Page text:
I love how riding or walking from a major road into a lane-filled neighborhood brings about a palpable difference in sound levels. Once you make that turn you leave behind most of the cars and other noise, and it's replaced mostly by silence on weekdays, especially in late morning and mid-afternoon. That silence isn't diminished by the sounds that punctuate it - if anything, it's augmented. Quiet, except for someone dumping out a bucket of water, or a restaurant laoban chopping up pig parts, or a housewife hanging up wet clothes on a balcony, or one lone scooter meandering along.

South of Keelung Road, the lanes leading down to Jingmei are blessed with lengths of long, tree-lined parks. Starting south from the Broadway movie theater, I ride past the Shi-da branch and turn into the lane (past one of my favorite Hakka noodle joints and a place called Eco Coffee which I haven't tried yet). Greeting me immediately is the faint whoosh of leaves in the breeze, as large old gnarlies with Spanish moss hanging from the branches sway back and forth. The only people I generally encounter down there are the occasional children with parents, or pensioners with dogs.

After enjoying a leisurely ride home past the parks - I think there are three in all and all of them are very long and narrow - I kept going past my own door and stopped to talk to Auntie Wu.

My post earlier in the week on obasan was modeled somewhat on Auntie Wu and Posse? Crew? Gaggle? Homeys? Sistahs? Social Club? She lives on the second floor of an old-style apartment building with her ancient dog, Mao Mao ("Fur-fur"), who has more fur than he has body mass and who is covered in several benign I guess his name is appropriate. There are five or six old chairs in the covered area in front of the apartment, and at any given time Auntie Wu is sitting there with Mao Mao and up to five other women of equally advanced age. They've sort of welcomed me into their gang, with the initiation rites being when Mao Mao decided he liked me. Not as much as the beef noodle laoban next door who gives him leftover cow chunks, mind you, but he likes me well enough even though I don't come bearing hunks of fatty beef for him to eat. The ladies are kind enough to speak Chinese when I am around, but it's obvious that they are more comfortable in the more expressive twangs of Taiwanese. Auntie Wu also used to speak Japanese (having been educated in it - she's that old) and Hakka (from having a family relation who is Hakka, though she herself is not), but says she's since forgotten both.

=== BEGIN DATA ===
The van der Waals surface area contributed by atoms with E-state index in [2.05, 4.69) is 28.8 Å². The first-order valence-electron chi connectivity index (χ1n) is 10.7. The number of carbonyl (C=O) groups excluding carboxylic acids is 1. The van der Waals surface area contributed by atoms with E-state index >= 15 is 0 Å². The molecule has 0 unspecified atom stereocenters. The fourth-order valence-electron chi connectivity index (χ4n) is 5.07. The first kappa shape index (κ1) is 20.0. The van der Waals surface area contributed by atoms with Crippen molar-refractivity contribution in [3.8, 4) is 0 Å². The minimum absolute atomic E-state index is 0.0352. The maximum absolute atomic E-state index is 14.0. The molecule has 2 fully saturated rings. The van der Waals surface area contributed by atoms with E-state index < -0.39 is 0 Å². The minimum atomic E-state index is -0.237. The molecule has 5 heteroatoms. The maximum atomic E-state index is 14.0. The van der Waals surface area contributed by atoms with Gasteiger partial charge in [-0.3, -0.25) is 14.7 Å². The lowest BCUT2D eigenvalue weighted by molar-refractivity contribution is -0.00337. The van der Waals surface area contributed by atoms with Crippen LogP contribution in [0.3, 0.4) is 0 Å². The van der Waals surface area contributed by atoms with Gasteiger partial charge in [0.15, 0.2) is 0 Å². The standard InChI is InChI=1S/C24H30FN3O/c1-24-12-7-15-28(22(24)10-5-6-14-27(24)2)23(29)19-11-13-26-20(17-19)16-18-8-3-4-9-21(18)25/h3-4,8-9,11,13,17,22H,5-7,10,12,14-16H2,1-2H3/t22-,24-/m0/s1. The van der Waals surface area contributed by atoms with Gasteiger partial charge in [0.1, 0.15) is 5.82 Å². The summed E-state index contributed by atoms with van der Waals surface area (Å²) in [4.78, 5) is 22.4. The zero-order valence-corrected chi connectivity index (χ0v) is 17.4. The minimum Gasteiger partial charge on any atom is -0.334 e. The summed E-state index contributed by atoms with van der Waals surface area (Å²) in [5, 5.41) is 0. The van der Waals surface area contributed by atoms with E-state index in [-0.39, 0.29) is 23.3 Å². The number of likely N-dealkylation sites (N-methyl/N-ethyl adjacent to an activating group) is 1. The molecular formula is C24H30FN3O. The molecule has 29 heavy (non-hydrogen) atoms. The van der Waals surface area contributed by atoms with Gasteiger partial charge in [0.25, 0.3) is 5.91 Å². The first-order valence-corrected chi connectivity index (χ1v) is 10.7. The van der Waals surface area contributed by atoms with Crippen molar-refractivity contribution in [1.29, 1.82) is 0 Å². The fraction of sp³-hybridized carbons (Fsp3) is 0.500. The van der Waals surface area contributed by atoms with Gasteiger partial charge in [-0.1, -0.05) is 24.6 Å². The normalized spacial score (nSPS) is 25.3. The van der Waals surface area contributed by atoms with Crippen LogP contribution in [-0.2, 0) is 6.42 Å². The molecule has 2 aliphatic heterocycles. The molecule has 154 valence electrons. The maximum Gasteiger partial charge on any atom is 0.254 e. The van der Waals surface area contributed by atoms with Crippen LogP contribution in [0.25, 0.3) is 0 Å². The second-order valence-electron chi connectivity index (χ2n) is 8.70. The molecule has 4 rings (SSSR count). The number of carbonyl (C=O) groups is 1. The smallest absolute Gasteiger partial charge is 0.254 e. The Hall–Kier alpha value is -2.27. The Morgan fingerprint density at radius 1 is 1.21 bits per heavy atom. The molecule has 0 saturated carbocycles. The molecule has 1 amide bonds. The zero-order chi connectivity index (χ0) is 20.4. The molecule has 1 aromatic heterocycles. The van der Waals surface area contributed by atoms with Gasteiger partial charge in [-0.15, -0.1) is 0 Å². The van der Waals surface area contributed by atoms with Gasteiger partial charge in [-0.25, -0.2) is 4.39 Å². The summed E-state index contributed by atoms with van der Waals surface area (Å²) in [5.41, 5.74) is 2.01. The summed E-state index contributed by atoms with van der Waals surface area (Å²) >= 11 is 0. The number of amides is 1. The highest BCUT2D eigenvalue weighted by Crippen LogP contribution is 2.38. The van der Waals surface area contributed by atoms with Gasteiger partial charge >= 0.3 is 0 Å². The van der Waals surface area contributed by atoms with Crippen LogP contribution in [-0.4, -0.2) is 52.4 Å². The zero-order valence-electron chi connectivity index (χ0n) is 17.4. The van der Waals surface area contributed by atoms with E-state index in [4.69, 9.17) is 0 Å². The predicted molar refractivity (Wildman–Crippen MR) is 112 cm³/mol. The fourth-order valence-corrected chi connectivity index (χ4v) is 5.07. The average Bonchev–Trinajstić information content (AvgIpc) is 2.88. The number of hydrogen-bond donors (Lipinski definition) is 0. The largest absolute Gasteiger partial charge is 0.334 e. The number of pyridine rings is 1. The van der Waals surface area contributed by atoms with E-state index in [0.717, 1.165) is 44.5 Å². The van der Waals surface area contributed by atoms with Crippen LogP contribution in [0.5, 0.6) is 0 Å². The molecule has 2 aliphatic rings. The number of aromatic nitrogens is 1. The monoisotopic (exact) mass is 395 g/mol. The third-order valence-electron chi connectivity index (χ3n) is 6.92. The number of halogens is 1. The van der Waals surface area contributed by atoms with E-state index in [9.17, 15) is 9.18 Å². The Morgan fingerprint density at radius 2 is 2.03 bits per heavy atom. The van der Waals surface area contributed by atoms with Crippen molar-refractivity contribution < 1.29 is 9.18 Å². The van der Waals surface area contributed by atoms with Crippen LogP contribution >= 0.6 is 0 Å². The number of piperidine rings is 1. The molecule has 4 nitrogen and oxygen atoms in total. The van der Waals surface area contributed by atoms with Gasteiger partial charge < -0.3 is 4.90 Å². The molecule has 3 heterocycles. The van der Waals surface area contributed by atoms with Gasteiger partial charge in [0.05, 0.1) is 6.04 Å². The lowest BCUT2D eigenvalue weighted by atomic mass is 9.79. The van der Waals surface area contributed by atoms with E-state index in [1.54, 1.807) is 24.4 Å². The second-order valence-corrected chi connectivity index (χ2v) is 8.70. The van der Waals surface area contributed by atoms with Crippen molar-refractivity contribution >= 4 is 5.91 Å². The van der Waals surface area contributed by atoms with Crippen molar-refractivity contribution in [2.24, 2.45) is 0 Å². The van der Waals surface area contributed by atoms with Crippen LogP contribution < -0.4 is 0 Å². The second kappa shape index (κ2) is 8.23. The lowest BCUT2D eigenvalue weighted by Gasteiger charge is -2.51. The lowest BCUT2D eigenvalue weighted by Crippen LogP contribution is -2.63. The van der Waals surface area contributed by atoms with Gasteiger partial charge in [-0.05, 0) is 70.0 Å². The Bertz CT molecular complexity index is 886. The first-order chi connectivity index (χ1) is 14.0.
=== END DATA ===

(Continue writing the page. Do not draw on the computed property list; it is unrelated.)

Besides being a lovely older woman to chat with, a way to get to know the goings-on in my neighborhood (old women know everything - if you haven't already figured this out you don't belong in Asia), and a way to improve my Chinese, Auntie Wu is also one of a dying breed. Sadly, I mean that just as literally as I do metaphorically. There aren't too many people left who remember the Japanese colonial years well enough to have been educated in Japanese, and they are a trove of stories and first-person history that Taiwan is slowly, inevitably losing. She remembers years where most women wore kimonos and nobody spoke Mandarin. She remembers the tumultuous decades between the Japanese ceding Taiwan and the economic miracle, when she was afraid for her life under the White Terror. She remembers when Jingmei's name didn't mean "Scenery Beautiful" but was Taiwanese - Ging Mbi - for "End of the River" and was its own little self-contained settlement, though technically a part of Taipei by that time.

Aside from genuinely being her friend, I feel grateful to have this chance to learn about the history of my neighborhood from someone who saw it with her own eyes, and someone who, frankly speaking, won't be around much longer...and neither will her friends, who flock - well, who walk slowly - to the chairs under her awning each day.

You can still see the shadow - the vague charcoal tracing - of Ging Mbi if you look closely enough. Don't stare at the front of the buildings you pass, look at the sides. Old brick or cement building lines - the kind you still see at the edges of the Old Streets of more touristy areas, are still there. Old walls with capstones on either side of the roof. Curved corner buildings reminiscent of earlier times. Two-level shophouses obscured now by advertisements and store signs. Most people who drive through never notice, but if you turn into the lanes you can still see plenty of century-old brick walls traditional tiled roofs. There are even a few farmhouse-type buildings still around, tucked into corners, surviving because the families who built them still have descendants who live there. There's one with a small but distinct courtyard just north of Sanfu Street and another hidden by low trees on the edge of the hard-to-find Wanqing Park. Look more closely at some of the stores and it'll become quickly clear that many of them have been around a lot longer than their present incarnations give away, from a time when Ging Mbi had its own little 'downtown'.

At about 5:30pm Auntie Wu decided to retire for the evening ("I've also got to pee," she said in her mix of Taiwanese-Chinese , before heading up) and I hopped on my bike to explore some new areas.

I rode down past the Wellcome and to the area where Jingfu Street hits the elevated highway. Stopping at Wanqing Park, I noticed for the first time that the little old house on the edge of it also attracts its own group of old folks who sit outside and chat. One of them had a daschund who crawled into my lap and napped there while I sat.

"You're that girl who spends time with Old Wu and her group, aren't you?"
"That's me. I didn't know you knew Auntie Wu."
"Everyone knows Old Wu. She's been here for longer than many of us have been alive. She has seven kids, you know."
"I know. Her daughter brings her to the doctor and I know she has at least two sons living up by Xingnan Street."